Arsenals of adaptation

In May I posted the piece below about a trip a friend and I took to the Brooklyn Navy Yard. This month Architect: The Magazine of the American Institute of Architects has more on the BNY and similar facilities across the country. Adaptive reuse is a fascinating topic. Though I was not living in New York at the time, I am old enough to remember the bottom falling out here in the 1970s. Where I grew up in South Florida most of my classmates, including my best friend, were people whose families had escaped the Northeast. New York City was down for the count and whether it would ever revive was far from a forgone conclusion. I was at a gathering this past weekend and one of the guests, a delightful woman in her mid-60s, mentioned buying a Park Slope brownstone in 1968 for…$18,000. When she and her husband told their parents what they had done, the young couple’s folks laughed and laughed at their foolhardy decision.

When I moved to the city in 1997 the rotting piers were still a feature of the Brooklyn and Manhattan waterfronts. Fifteen years later that is just about a thing of the past. Much of the infrastructure in the Navy Yard dates to the Civil War. The site was still active in the decades after the Second World War until finally closing in the mid 1960s. Structural changes in the American economy had rendered it obsolete. It is good again see signs of life.

 

On what turned out to be the warmest day of the year so far, a friend and I ventured to the Brooklyn Navy Yard on Saturday. From 1801 until its closure in the mid-1960s the BNY was where most of the ships for the United States Navy were built and maintained. Its locale, Wallabout Bay, was also the site of the infamous British prison ships during the Revolutionary War. For decades the Navy Yard sat mostly vacant, but has been revitalized in recent years through adaptive reuse. The city of New York now owns the 300 acre site and has done much to lure local businesses. Furniture makers, high tech entrepreneurs, fashion designers, and even a movie studio are all part of the new economy.

The site has come a long way, but you can still see the old Navy Yard if you look hard and pay attention. Here is a building waiting for renovation.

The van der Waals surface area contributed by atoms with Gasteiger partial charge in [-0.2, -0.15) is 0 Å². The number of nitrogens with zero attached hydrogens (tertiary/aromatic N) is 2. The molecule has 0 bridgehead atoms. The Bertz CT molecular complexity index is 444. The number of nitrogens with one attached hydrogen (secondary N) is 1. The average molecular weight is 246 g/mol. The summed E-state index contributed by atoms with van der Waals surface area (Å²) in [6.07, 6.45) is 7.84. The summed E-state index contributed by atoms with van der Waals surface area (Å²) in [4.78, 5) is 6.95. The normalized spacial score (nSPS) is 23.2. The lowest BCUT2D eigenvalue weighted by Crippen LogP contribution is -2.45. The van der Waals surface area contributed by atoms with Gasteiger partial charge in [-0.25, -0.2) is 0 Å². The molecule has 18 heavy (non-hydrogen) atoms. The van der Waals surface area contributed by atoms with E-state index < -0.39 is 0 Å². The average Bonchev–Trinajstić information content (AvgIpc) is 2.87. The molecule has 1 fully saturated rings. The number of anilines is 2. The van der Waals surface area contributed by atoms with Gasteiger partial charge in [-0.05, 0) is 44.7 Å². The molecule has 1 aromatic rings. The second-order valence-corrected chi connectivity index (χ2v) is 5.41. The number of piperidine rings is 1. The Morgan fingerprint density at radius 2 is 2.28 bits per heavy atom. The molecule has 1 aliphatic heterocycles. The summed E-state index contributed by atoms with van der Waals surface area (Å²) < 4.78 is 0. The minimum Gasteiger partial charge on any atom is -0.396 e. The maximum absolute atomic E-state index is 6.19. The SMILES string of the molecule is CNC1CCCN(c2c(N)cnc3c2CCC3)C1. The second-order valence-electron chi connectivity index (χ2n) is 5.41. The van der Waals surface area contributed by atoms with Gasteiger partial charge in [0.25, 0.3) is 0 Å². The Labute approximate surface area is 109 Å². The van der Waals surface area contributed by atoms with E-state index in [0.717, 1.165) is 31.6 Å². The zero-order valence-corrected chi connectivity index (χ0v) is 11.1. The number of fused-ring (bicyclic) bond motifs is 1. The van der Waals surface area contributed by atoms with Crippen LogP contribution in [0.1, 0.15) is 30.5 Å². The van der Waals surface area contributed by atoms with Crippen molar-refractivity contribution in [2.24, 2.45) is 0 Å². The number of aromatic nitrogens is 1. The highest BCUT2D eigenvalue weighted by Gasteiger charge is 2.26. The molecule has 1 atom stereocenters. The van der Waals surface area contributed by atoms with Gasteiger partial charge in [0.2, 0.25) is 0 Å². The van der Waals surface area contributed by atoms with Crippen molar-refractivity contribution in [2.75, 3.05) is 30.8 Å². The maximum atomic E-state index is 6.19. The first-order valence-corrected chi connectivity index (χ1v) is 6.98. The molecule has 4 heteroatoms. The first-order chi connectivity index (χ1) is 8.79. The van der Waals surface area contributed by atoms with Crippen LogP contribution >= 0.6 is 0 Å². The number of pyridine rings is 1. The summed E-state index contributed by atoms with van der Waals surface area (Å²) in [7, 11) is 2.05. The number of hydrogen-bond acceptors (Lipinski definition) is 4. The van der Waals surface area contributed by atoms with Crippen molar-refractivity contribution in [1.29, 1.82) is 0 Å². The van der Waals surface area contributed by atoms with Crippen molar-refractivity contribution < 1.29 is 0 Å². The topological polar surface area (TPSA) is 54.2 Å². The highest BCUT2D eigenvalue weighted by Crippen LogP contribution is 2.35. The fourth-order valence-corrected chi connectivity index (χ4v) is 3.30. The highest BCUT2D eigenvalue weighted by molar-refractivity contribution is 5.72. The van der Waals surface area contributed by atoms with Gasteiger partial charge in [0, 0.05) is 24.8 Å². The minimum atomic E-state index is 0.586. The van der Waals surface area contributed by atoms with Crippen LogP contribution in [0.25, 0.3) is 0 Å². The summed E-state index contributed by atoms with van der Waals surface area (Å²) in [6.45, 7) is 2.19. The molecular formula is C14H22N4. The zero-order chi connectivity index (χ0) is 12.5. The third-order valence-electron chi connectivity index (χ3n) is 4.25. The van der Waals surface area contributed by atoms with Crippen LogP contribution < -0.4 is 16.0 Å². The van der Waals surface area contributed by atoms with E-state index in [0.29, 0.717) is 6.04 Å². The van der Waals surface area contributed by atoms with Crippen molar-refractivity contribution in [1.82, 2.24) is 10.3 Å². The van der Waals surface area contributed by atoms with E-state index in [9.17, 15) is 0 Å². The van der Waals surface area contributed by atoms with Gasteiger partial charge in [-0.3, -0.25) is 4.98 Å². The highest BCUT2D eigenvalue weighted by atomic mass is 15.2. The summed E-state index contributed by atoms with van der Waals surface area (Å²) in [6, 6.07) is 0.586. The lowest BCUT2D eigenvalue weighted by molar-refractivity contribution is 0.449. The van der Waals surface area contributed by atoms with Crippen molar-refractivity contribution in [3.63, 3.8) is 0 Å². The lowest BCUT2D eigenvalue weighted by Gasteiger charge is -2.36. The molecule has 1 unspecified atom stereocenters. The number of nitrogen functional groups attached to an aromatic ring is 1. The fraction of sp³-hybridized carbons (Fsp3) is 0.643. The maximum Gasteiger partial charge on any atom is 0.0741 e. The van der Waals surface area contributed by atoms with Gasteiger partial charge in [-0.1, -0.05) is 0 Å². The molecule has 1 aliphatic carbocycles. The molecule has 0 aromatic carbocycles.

…and another. As you might imagine, I’m a big fan of ruin porn.

Here is an old pipe.

Many will know that the USS Monitor was built at the Navy Yard. It is worth noting that Brooklyn was its own city at this time. It did not became part of New York until the merger in 1898.

The same year as the consolidation another ship built in the Navy Yard made history…

…the USS Maine. The museum had beautiful models of a number of ships built by Brooklynites over the decades.

Assistant Secretary of the Navy Franklin Delano Roosevelt visited the Navy Yard in March 1914. Note that he is standing without the assistance of others; he did not contract polio for another seven years. I had no idea how tall he was. Roosevelt exudes strength and virility. If I am not mistaken that is Andrew Carnegie standing on his left. Carnegie campaigned hard for peace before and during the Great War, but in one of history’s cruel ironies it was his steel that built many of the ships used in the war.

When Roosevelt talked about the Arsenal of Democracy as president he was referring in large part to the Navy Yard. This is the USS North Carolina on the site in April 1941. Navy Yard workers built the battleship in 1937.

And of course there was the USS Missouri, on whose decks the Japanese surrendered in September 1945.

This is the Navy Yard today.

(image/Jim Henderson)

Not a bad way to spend part of the weekend. We already have plans for other sites in the area. It is going to be a New York City summer for us.